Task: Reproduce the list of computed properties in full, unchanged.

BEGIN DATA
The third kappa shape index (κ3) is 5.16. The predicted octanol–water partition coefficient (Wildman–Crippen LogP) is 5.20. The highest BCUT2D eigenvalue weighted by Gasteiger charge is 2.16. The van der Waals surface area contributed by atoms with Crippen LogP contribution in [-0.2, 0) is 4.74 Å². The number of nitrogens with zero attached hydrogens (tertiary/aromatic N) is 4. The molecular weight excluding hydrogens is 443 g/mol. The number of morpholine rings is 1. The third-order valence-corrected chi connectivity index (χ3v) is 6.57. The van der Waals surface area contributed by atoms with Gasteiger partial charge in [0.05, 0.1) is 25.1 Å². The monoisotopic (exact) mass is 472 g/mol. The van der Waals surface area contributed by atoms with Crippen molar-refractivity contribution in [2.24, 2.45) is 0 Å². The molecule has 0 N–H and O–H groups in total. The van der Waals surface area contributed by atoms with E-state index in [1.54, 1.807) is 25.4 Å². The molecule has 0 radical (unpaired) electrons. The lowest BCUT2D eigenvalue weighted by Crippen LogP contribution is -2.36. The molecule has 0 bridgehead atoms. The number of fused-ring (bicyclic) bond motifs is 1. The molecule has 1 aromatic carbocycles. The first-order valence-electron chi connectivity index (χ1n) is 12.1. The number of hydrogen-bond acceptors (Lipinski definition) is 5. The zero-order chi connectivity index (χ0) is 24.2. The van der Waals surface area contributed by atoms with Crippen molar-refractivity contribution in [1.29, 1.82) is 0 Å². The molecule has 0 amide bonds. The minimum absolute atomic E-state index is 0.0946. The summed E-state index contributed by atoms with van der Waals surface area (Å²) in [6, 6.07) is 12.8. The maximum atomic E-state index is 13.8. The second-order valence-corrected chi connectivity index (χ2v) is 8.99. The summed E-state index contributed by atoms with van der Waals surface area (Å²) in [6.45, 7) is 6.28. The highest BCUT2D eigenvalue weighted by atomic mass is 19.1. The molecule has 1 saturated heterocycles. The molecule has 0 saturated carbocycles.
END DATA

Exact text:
The third kappa shape index (κ3) is 5.16. The predicted octanol–water partition coefficient (Wildman–Crippen LogP) is 5.20. The highest BCUT2D eigenvalue weighted by Gasteiger charge is 2.16. The van der Waals surface area contributed by atoms with Crippen LogP contribution in [-0.2, 0) is 4.74 Å². The number of nitrogens with zero attached hydrogens (tertiary/aromatic N) is 4. The molecular weight excluding hydrogens is 443 g/mol. The number of morpholine rings is 1. The third-order valence-corrected chi connectivity index (χ3v) is 6.57. The van der Waals surface area contributed by atoms with Gasteiger partial charge in [0.05, 0.1) is 25.1 Å². The monoisotopic (exact) mass is 472 g/mol. The van der Waals surface area contributed by atoms with Crippen molar-refractivity contribution in [2.24, 2.45) is 0 Å². The molecule has 0 N–H and O–H groups in total. The van der Waals surface area contributed by atoms with E-state index in [1.54, 1.807) is 25.4 Å². The molecule has 0 radical (unpaired) electrons. The lowest BCUT2D eigenvalue weighted by Crippen LogP contribution is -2.36. The molecule has 0 bridgehead atoms. The number of fused-ring (bicyclic) bond motifs is 1. The molecule has 1 aromatic carbocycles. The first-order valence-electron chi connectivity index (χ1n) is 12.1. The number of hydrogen-bond acceptors (Lipinski definition) is 5. The zero-order chi connectivity index (χ0) is 24.2. The van der Waals surface area contributed by atoms with Crippen molar-refractivity contribution in [1.29, 1.82) is 0 Å². The molecule has 0 amide bonds. The minimum absolute atomic E-state index is 0.0946. The summed E-state index contributed by atoms with van der Waals surface area (Å²) in [6, 6.07) is 12.8. The maximum atomic E-state index is 13.8. The second-order valence-corrected chi connectivity index (χ2v) is 8.99. The summed E-state index contributed by atoms with van der Waals surface area (Å²) in [6.45, 7) is 6.28. The highest BCUT2D eigenvalue weighted by atomic mass is 19.1. The molecule has 1 saturated heterocycles. The molecule has 0 saturated carbocycles.